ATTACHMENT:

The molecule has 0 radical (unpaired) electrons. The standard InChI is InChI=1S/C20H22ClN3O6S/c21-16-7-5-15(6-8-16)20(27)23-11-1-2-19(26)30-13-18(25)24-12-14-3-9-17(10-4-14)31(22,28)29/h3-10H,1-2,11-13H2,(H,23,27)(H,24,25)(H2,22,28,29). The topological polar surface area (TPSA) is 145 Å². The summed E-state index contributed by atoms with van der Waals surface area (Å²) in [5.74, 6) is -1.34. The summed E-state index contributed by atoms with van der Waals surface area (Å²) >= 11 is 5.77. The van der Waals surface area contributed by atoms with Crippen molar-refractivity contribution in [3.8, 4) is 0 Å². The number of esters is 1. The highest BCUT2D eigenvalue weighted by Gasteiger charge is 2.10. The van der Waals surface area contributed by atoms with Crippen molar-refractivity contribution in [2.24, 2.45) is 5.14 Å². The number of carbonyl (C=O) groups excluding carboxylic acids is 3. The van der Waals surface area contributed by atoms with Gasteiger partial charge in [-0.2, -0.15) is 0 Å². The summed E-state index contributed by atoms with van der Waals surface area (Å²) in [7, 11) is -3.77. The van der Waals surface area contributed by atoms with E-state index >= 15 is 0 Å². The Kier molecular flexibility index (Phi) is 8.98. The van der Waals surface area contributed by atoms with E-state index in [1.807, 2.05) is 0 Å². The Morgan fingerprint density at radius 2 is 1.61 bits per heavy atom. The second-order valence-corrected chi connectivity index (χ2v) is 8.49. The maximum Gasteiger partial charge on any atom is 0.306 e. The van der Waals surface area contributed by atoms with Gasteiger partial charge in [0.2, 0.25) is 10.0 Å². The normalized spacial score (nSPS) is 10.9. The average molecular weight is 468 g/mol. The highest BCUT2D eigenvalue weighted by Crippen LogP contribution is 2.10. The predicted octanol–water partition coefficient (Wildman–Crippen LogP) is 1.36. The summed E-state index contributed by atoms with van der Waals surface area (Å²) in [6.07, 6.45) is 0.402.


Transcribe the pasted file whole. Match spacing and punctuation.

The molecule has 0 radical (unpaired) electrons. The standard InChI is InChI=1S/C20H22ClN3O6S/c21-16-7-5-15(6-8-16)20(27)23-11-1-2-19(26)30-13-18(25)24-12-14-3-9-17(10-4-14)31(22,28)29/h3-10H,1-2,11-13H2,(H,23,27)(H,24,25)(H2,22,28,29). The topological polar surface area (TPSA) is 145 Å². The summed E-state index contributed by atoms with van der Waals surface area (Å²) in [5.74, 6) is -1.34. The summed E-state index contributed by atoms with van der Waals surface area (Å²) >= 11 is 5.77. The van der Waals surface area contributed by atoms with Crippen molar-refractivity contribution in [3.8, 4) is 0 Å². The number of esters is 1. The highest BCUT2D eigenvalue weighted by Gasteiger charge is 2.10. The van der Waals surface area contributed by atoms with Crippen molar-refractivity contribution in [2.24, 2.45) is 5.14 Å². The number of carbonyl (C=O) groups excluding carboxylic acids is 3. The van der Waals surface area contributed by atoms with Gasteiger partial charge in [-0.2, -0.15) is 0 Å². The summed E-state index contributed by atoms with van der Waals surface area (Å²) in [7, 11) is -3.77. The van der Waals surface area contributed by atoms with E-state index >= 15 is 0 Å². The Kier molecular flexibility index (Phi) is 8.98. The van der Waals surface area contributed by atoms with E-state index in [1.807, 2.05) is 0 Å². The Morgan fingerprint density at radius 2 is 1.61 bits per heavy atom. The second-order valence-corrected chi connectivity index (χ2v) is 8.49. The maximum Gasteiger partial charge on any atom is 0.306 e. The van der Waals surface area contributed by atoms with Gasteiger partial charge in [0.2, 0.25) is 10.0 Å². The normalized spacial score (nSPS) is 10.9. The average molecular weight is 468 g/mol. The highest BCUT2D eigenvalue weighted by Crippen LogP contribution is 2.10. The predicted octanol–water partition coefficient (Wildman–Crippen LogP) is 1.36. The summed E-state index contributed by atoms with van der Waals surface area (Å²) in [6.07, 6.45) is 0.402.